- Information sharing with WaWF members
Grantees frequently shared information with GET members for broader dissemination. This included updates about their work, calls for volunteers and board members, or invitations to events. With Isabelle’s assistance, we shared information in the WaWF newsletter, and other communication tools. GET members tapped into their networks, hosted house parties, and attended fundraisers, concerts, and other grantee events.
- Direct action
Grantees also requested support in the form of direct action. This included requests like supporting a specific campaign, finding event space, and identifying resources to help with planning for a summer camp.
- Staffing needs
Several grantees shared their challenges filling staff positions in a highly competitive market and requested support publicizing openings. We included job listings in the WaWF newsletter and will continue to explore how we can get the word out more effectively. We know this is a significant issue for many nonprofits.
We have also encountered challenges along the way. We had to adjust our expectations around whether and how often grantees would want to connect. Both last year and this, some grantees didn’t respond to our invitations to talk with them. We reminded ourselves that our goal was to support grantees in whatever way is most useful to them, not require a certain type of engagement with us. We also learned that some grantees are also adjusting to this new approach, and need reassurance that we truly have shifted to a new way of engaging with them that is intended to be less formal and more conversational and supportive.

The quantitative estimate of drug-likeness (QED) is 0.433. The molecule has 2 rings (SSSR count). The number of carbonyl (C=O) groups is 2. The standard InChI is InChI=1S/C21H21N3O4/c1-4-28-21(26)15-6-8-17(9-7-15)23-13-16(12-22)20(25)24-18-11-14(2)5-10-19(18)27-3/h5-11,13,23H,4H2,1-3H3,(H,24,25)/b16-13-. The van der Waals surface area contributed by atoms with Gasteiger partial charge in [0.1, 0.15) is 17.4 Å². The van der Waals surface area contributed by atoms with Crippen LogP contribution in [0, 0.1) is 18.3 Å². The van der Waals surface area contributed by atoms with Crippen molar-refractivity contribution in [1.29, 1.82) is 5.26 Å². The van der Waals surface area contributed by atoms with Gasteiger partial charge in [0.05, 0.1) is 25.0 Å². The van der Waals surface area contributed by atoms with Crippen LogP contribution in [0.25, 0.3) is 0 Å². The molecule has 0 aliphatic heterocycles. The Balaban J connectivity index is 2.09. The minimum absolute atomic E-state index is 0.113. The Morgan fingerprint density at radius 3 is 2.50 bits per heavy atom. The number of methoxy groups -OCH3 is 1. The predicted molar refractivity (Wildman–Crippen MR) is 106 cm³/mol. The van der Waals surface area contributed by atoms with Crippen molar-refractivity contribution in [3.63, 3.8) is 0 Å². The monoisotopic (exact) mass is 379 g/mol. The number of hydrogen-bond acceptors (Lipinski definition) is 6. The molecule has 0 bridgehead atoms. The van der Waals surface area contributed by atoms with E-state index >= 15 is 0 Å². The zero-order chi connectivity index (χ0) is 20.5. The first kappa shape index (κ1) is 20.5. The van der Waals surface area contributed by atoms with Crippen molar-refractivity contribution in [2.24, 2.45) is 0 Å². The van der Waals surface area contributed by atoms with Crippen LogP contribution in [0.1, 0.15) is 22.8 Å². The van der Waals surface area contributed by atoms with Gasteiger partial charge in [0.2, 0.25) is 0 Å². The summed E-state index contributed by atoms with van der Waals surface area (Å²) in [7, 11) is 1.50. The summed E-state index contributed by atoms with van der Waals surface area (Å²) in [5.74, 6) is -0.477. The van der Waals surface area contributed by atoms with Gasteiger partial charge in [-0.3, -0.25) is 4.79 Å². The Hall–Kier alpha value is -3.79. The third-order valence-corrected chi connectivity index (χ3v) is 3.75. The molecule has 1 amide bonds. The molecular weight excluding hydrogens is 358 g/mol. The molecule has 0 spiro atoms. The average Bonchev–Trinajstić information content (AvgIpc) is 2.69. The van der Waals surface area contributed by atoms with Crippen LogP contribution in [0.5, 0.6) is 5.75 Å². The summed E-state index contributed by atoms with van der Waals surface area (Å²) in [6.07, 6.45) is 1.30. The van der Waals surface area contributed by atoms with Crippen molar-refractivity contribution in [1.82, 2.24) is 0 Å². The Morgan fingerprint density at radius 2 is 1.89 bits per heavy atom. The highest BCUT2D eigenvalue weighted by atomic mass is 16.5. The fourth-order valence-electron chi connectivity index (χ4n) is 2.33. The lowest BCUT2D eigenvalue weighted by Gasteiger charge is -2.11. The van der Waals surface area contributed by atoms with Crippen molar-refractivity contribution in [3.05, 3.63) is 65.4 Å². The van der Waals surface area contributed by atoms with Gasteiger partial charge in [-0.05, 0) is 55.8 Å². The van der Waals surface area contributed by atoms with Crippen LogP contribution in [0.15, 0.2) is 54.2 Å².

We also continued to learn about the limits of our capacity to support grantees’ requests. We discussed how to ensure that the work we did was truly helpful and responsive to the grantees’ needs. And we reminded ourselves that we cannot meet all grantee requests, nor should we try. We do not have the resources to do so- either staff time or money. What we can do is be responsive to some of the requests and then build our capacity for the future.
Finally, we discussed how to get the word out to the rest of the WaWF community, so those who might be interested can help us respond to grantees’ requests. Isabelle and Aviva are working on a few ideas that we hope to implement next year.
In our second year, we benefitted greatly from key learnings from last year. We have been careful to make changes slowly and informed by our community and will continue to improve and evolve in the future. We are proud to be able to support our incredible grantees in many creative ways and are committed to putting our collective values into action. We look forward to both building relationships with our new grantees and deepening partnerships with existing grantees. Members – we invite you to join us next year!